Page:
The process flow diagram of FIG. 7 depicts the steps in the process shown and described with reference to FIG. 6 when one or more nodes are, for whatever reason, removed from participation in the network represented by cluster 10. Preferably, in step 700, as one or more nodes are removed from the network and in step 702, it is automatically determined whether the removed node had the highest IP address on the network. If “no,” as shown in branch 704, the system automatically recognizes that a slave node has departed and no further action need be taken. In step 706, it is shown that the departure of the highest IP-addressed node in the network preferably results in the examination of all remaining network nodes to determine the highest IP address. In step 300, the highest IP address is designated the master node and, in step 304, all other nodes are designated slave nodes. The backup master queue in the newly designated master node becomes the new master queue in step 306 and, as shown in step 308, backup copies of the master queue are retained by the slave nodes. In step 310, the master queue continues to process queue items and, in step 312, updates the queue accordingly.
 It should be clear from the above examples that in principle, the number of nodes removed from the network is not limited so long as two or more nodes remain in the network. It should also be noted that it is an advantage of the invention that the loss of one or more nodes does not result in the loss of queue information or disruption in service. Of course, the invention may be practiced with less than all slave nodes keeping a copy of the master queue backup. For example, in a large network, it may be desirable to have one master node and a number of slave nodes with master queue backups, according to the above examples, while having still other slave nodes with no master queue backup functionality.
FIG. 8 further illustrates the operation of the invention and the advantageous dynamic master node designation and built-in redundancy of the system and methods of the invention. This example shows that in the event that node C 26 and node D 28 become disconnected from the cluster 10, as shown and described with reference to FIGS. 6 and 7, yet continued to maintain a connection to mutually shared network resources 20′, through Ethernet switch 12′, the invention is also practiced independently with respect to node C 26 and node D 28. In effect, node C 26 and node D 28 form a new cluster 10′ independent of the previous cluster 10 of FIG. 6. Specifically, node D 28, having the higher IP address 38, continues to be the master node with respect to node C 26, which has a lower IP address 36. A master queue 70′ is maintained at master node D 28 and a master queue backup 44 is maintained at node C 26. Of course, the contents of the queues 70, 76 are now limited to queue positions 66, 68 pertaining to user C 46 and user D 48. It should be understood that the events described with respect to FIG. 8 occur contemporaneously with the events described with respect to FIGS. 6 and 7. Thus, one of the advantages of the invention is the ability to maintain and manage a queue when the structure of the network changes. As illustrated in this example, the invention is able to treat clusters which become disconnected from the original network as ad hoc networks without losing their queue information.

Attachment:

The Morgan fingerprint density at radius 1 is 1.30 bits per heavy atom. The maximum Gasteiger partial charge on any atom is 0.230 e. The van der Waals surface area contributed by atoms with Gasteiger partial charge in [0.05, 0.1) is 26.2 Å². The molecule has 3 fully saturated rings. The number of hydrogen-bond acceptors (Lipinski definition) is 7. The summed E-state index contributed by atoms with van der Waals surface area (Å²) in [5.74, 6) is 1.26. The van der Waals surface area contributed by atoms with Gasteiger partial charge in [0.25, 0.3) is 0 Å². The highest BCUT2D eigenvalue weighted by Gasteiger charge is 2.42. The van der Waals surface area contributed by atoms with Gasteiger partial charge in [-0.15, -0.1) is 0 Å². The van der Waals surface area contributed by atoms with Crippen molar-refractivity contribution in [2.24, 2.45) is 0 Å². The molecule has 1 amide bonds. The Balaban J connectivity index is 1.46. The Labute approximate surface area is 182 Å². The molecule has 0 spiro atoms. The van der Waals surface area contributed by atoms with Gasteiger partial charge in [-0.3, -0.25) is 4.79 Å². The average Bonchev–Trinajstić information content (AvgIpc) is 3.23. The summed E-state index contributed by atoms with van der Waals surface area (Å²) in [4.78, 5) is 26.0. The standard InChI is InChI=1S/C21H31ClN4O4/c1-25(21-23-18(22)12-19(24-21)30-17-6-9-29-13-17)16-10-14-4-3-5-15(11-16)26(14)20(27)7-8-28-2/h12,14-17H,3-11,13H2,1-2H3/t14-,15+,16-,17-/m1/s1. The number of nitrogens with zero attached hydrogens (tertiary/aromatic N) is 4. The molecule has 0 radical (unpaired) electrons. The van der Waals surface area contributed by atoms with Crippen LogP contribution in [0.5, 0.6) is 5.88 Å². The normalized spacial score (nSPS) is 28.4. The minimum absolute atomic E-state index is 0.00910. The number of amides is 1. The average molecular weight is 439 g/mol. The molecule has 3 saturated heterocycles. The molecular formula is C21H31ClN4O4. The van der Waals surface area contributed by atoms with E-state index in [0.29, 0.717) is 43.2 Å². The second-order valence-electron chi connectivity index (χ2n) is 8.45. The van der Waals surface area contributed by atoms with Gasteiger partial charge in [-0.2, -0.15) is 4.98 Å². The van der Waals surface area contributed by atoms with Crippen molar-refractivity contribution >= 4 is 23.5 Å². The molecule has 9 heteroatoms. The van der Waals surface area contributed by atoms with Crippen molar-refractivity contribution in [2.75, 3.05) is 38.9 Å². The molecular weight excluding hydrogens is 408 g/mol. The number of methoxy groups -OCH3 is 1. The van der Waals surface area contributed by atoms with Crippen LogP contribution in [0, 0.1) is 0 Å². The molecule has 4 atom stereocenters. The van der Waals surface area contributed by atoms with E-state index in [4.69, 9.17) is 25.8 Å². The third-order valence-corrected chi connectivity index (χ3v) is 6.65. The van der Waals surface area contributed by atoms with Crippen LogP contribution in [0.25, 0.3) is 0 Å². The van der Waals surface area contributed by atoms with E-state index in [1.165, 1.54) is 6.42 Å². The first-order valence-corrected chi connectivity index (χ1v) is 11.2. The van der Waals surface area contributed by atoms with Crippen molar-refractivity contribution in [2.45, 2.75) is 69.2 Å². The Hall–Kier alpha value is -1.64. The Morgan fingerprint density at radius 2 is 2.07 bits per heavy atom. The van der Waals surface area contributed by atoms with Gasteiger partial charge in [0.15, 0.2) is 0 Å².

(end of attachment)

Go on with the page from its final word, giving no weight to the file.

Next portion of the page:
Preferred implementations of the invention include implementations to execute the systems and methods described herein as a software-implemented program product residing in a memory of a microcomputer. Until required by a microcomputer, the set of instructions may be stored as a program product in computer memory. For example, the set of instructions may be stored as a program product in a disk drive attached to a microcomputer, which may include a removable memory such as an optical disk or floppy disk for eventual use in the disk drive. A software-implemented program product of the invention as described herein may further include editing means known in the art for permitting a user of the program product to write, edit, and store the logic means for implementing the invention as instructions in a machine-readable language for carrying out the steps of the invention.
 It will be appreciated that the present invention provides several advantages in increasing the flexibility and reliability of IP network operations. The queue-handling in the IP network is accomplished without hard-coding or configuring dedicated hardware to establish and maintain a queue. This facilitates continuation of queue operations even as network hardware is added to or removed from the network. Additional advantages in reliability are realized by the creation of redundant master queue backups.